China’s $11.6 trillion bond market eerily quiet as defaults spike

China’s local credit market has rarely been stronger, avoiding a record rout in global bonds, as the country’s central bank goes its own way of easing policy while others tighten.

This contrasts with some of the worst distress ever in Chinese offshore banknotes – marred by a housing debt crisis, geopolitical tensions and a broader global sell-off in fixed-income securities triggered by inflation.

The divergence raises questions about how long China can continue to insulate its yuan-denominated corporate bond market as liquidity shortages hit more developers. At the same time, the split creates opportunities for Chinese investors who can bear the risk, as some seek bargains overseas.

Bloomberg’s China Credit Tracker points to the widening spread. Stress for local bonds eased to the lowest possible level of 1 in September from 2 the previous month, due to fewer onshore defaults since February as companies prioritized payments to mainland creditors. Yuan spreads also narrowed, after the People’s Bank of China eased policy to hedge against property market woes.

In contrast, the stress gauge for Chinese offshore banknotes worsened to the maximum level of 6 from 5. These dollar bonds fell 3.5% in September, the biggest fall since 2013, the global rout of fixed income securities also took their toll.

Dive into Bloomberg’s China Credit Tracker methodology

The divergence has generally continued since China returned from a public holiday in the first week of this month.

Local spreads remain close to recent lows as the PBOC maintains its accommodative monetary policy. This is a far cry from the international situation, where rate hikes by other central banks have pushed yields higher.

China-specific concerns are also driving the prices of dollar junk notes from borrowers in the country to historic lows.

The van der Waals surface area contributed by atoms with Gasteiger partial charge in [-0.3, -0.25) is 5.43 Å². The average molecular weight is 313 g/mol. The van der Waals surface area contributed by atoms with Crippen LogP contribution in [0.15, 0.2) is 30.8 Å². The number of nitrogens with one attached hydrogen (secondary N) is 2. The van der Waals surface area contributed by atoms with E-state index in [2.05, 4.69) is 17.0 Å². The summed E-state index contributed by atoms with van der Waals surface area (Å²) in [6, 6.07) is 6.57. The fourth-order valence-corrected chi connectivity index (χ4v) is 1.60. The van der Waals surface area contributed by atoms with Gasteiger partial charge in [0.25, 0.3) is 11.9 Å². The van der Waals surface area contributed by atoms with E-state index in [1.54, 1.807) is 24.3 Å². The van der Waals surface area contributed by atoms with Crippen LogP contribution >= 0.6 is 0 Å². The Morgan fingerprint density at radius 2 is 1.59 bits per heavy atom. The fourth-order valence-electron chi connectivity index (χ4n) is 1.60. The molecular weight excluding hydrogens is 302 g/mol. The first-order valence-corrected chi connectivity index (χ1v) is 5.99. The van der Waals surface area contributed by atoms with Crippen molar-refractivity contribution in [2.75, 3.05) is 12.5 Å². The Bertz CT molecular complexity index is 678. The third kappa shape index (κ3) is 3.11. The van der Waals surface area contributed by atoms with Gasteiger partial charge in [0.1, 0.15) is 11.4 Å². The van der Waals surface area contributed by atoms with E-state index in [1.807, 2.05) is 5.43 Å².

One of the triggers was an emblematic promoter of the difficulty in stemming the real estate crisis. CIFI Holdings Group Co., a Shanghai-based builder that priced a state-guaranteed ticket last month, found that even that was not enough to stop the distress. A director said CIFI defaulted on a convertible bond and the company warned it could face a similar fate on offshore debt if its obligations were not met.

It’s also worrying for the onshore market, as CIFI was among a small group of developers selected for a new program to secure guarantees from a state-backed company for the sale of yuan debt. When this program appeared in August, it sparked a broader rally that has now faded.

Despite the pain in Chinese dollar headlines, there is some interest from mainland bargain hunters struggling with weak local yields.

“Onshore money is flowing into high-quality offshore dollar credits, especially notes sold by state-backed companies, as the different political stances have created very attractive buying opportunities,” Ting said. Meng, senior Asia credit strategist at ANZ Bank China Co. Mainland inflows are “significant enough to shore up this part of the investment grade credit market,” she said.

Tracking issue

Monthly bond maturities for Chinese companies that may struggle to repay

Investors are now watching for more political support. In late September, the central bank and top financial regulator asked China’s six largest banks to offer at least 100 billion yuan ($14 billion) each in financial support to the real estate sector.

The Communist Party Congress twice a decade in the coming days is also a focus. Any further measures to support demand for home sales would be particularly welcomed by credit traders.

Provincial distribution

Fujian leads all mainland provinces with the most onshore defaulted bonds

Note: The map shows the onshore Mainland Chinese bond market. Figures are in billions of yuan. Source: Bloomberg

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